If we are considering prions in general, I disagree with the answer supplied by Gerardo Furtado.
Here is a definition taken from an article by Susan Lindquist:
[Prions are]...self-perpetuating and heritable protein conformations that cause multiple phenotypes,
represent an unusual mechanism of information transfer that occurs via protein instead of nucleic acid.
Prions are infectious agents...
If a prion is self-perpetuating or infectious then the normal form of such a protein is not a prion. In yeast the term prion is used to refer to the infectious form of a protein in a formal genetic sense. For example the [PSI+] prion was discovered as a genetic element and then subsequently found to be associated with the translation termination factor Sup35, a protein with a known cellular role. All yeast strains have Sup35 protein but only certain strains contain and transmit the prion form of this protein. So [PSI+] is referred to as the prion form of the protein.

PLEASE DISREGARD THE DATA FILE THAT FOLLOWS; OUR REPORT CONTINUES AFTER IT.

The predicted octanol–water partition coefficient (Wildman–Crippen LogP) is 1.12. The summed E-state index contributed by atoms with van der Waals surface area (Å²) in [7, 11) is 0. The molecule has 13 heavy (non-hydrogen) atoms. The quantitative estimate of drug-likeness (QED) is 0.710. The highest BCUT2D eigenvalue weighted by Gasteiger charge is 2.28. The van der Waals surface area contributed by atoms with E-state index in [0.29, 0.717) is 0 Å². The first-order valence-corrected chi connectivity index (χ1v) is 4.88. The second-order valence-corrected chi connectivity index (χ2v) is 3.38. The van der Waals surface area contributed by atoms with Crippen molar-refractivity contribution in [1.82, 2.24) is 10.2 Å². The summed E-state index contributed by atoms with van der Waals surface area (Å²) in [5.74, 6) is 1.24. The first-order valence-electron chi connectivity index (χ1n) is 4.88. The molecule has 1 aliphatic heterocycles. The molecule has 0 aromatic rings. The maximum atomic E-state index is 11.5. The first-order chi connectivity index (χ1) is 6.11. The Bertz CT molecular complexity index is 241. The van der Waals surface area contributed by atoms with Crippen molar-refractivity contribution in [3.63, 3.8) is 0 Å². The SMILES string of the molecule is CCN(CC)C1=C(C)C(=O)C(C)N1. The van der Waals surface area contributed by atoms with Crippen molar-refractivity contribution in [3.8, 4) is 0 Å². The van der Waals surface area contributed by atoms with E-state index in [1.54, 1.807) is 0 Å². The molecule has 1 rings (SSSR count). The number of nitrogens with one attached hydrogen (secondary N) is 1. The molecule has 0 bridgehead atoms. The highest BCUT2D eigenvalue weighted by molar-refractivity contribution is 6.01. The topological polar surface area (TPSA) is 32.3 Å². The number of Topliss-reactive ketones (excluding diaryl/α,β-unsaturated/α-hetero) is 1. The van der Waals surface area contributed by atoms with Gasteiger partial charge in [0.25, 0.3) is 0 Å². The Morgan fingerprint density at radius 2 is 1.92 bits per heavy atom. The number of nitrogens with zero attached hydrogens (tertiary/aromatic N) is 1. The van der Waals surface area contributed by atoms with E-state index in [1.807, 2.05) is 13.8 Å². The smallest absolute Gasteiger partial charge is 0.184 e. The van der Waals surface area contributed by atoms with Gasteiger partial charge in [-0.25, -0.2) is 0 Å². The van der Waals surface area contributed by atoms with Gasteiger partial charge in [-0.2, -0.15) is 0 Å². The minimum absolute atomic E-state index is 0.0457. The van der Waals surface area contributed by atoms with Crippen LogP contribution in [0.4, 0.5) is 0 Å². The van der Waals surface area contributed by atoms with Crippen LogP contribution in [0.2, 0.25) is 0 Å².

The problem with interpreting the language used to describe the TSE prions is that they were discovered because of their prion activity so the normal form is referred to as prion protein (as far as I am aware the function of the normal form isn't known). This doesn't mean that this form of the protein IS a prion, merely that this protein is associated with the original prion phenomenon so is called 'prion protein'.